Involuntary Commitment in Texas
This article will provide an introduction to the primary types of hearings a prosecutor may encounter under the Mental Health Code. It will then discuss that code as it pertains to commitments in the Code of Criminal Procedure.
- The Mental Health Code is contained in Title 7, Subtitle C of the Health & Safety Code. Of particular relevance to a county or district attorney handling involuntary commitment hearings is Subchapter 574, which relates to court-ordered mental health services.
Within 72 hours of being detained, a patient is entitled to a probable cause hearing governed by §574.025 of the Health & Safety Code. The State’s evidence at this stage will be one certificate of medical examination as well as a supporting affidavit, executed by the affiant who swore out the Application for Detention (the CIRT officer in the above situation). The affiant need not be a peace officer; any adult may apply for emergency detention.
- A medical certificate is a sworn statement executed by a physician. Medical certificates are crucial to the State in any commitment hearing. At the probable cause hearing, the State may prove its case based solely on the medical certificate if there is no objection. The criteria for medical certificates are set forth in §§574.009 and 574.011. A medical certificate is executed by a physician (not a psychologist) who has examined the patient within the previous 30 days. Fortunately, most inpatient psychiatric facilities are familiar with the form and function of medical certificates. Basically, the physician will swear to whether, as a result of mental illness, the patient is likely to cause serious harm to self; is likely to cause serious harm to others; or is suffering severe distress, experiencing substantial deterioration, and is not able to make a rational and informed decision as to whether to submit to treatment. At the probable cause hearing, only the first two criteria (harm to self or others) are relevant.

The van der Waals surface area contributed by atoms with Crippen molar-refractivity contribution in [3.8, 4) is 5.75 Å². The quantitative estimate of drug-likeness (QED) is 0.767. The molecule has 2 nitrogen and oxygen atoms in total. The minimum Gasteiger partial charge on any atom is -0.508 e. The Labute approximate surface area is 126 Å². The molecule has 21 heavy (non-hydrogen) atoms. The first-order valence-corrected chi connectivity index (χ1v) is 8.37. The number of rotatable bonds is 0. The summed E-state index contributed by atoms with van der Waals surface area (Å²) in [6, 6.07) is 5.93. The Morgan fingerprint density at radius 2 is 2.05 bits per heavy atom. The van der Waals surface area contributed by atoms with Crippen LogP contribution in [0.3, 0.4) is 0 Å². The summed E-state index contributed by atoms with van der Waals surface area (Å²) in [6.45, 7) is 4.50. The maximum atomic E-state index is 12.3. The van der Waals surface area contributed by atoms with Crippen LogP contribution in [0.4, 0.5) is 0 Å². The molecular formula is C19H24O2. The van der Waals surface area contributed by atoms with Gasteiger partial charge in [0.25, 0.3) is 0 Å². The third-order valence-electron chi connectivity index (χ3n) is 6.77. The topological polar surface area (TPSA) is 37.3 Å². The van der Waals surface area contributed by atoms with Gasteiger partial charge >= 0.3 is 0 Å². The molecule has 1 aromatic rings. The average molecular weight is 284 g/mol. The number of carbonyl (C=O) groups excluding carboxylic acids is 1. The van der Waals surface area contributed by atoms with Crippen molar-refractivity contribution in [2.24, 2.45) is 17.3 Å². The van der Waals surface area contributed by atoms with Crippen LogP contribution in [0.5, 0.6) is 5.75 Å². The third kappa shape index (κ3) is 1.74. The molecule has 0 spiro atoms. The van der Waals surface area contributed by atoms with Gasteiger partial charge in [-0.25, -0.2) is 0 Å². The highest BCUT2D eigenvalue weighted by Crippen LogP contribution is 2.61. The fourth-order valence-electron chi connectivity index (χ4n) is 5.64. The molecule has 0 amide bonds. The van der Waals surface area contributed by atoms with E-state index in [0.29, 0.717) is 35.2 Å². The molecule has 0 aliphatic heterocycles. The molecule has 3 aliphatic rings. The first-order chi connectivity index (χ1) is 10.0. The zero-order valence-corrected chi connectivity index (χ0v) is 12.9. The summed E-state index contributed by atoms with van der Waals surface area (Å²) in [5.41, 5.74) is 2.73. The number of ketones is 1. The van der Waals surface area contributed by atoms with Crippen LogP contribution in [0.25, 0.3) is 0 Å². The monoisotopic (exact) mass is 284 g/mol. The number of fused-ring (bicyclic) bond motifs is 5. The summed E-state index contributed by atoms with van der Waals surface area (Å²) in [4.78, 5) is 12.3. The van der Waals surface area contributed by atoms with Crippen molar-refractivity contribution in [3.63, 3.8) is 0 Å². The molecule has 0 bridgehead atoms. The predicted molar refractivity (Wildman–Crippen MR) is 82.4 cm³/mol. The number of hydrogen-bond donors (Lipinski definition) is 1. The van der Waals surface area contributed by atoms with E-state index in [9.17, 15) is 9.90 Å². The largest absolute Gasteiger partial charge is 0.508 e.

- The court must appoint an attorney ad litem to represent the patient. A magistrate or justice of the peace will usually preside over the hearing, which is not on the record. Often, the patient will testify on his own behalf; friends or family members may also testify. At the hearing, the magistrate may sign an order for continued detention if he finds that the patient presents a substantial risk of harm to himself or others to the extent that he cannot remain at liberty. Otherwise, if the magistrate does not make these findings, the patient will be released, pending the final hearing.
State attorneys may ask a court to issue an order for extended mental health services. Unlike orders for temporary mental health services, these orders expire after one year. The hearing must include live testimony, unlike temporary commitments, which can be ordered solely based on the medical certificates. More importantly, this commitment applies only to a patient who has received court-ordered inpatient services for at least 30 days in the previous 12 months, either under the Mental Health Code or Chapter 46B of the Code of Criminal Procedure, which governs incompetent defendants. Practically speaking, this type of order is rare in probate courts, as most patients will be discharged within 60 days of commitment. However, the statute becomes relevant as it applies to hearings on criminal commitments.